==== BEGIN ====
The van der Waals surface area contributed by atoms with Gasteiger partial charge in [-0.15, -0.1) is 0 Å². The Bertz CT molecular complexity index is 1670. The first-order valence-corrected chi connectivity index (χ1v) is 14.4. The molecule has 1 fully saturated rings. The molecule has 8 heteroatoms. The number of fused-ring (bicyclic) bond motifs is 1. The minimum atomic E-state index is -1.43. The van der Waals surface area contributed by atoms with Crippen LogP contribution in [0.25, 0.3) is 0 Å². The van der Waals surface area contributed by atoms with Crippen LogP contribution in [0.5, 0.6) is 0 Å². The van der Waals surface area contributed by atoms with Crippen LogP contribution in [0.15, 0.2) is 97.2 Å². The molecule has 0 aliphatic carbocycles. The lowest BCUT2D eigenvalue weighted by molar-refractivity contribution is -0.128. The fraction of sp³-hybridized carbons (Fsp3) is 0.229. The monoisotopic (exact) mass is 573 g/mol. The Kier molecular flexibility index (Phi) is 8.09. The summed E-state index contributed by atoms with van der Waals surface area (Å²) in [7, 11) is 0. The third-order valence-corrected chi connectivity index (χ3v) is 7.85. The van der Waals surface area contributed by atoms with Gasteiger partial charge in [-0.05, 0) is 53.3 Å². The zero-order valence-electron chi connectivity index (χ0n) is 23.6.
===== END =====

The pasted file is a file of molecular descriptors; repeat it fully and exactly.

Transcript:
The van der Waals surface area contributed by atoms with Gasteiger partial charge in [-0.15, -0.1) is 0 Å². The Bertz CT molecular complexity index is 1670. The first-order valence-corrected chi connectivity index (χ1v) is 14.4. The molecule has 1 fully saturated rings. The molecule has 8 heteroatoms. The number of fused-ring (bicyclic) bond motifs is 1. The minimum atomic E-state index is -1.43. The van der Waals surface area contributed by atoms with Crippen LogP contribution in [0.25, 0.3) is 0 Å². The van der Waals surface area contributed by atoms with Crippen LogP contribution in [0.5, 0.6) is 0 Å². The van der Waals surface area contributed by atoms with Crippen LogP contribution in [0.15, 0.2) is 97.2 Å². The molecule has 0 aliphatic carbocycles. The lowest BCUT2D eigenvalue weighted by molar-refractivity contribution is -0.128. The fraction of sp³-hybridized carbons (Fsp3) is 0.229. The monoisotopic (exact) mass is 573 g/mol. The Kier molecular flexibility index (Phi) is 8.09. The summed E-state index contributed by atoms with van der Waals surface area (Å²) in [7, 11) is 0. The third-order valence-corrected chi connectivity index (χ3v) is 7.85. The van der Waals surface area contributed by atoms with Gasteiger partial charge in [-0.05, 0) is 53.3 Å². The zero-order valence-electron chi connectivity index (χ0n) is 23.6.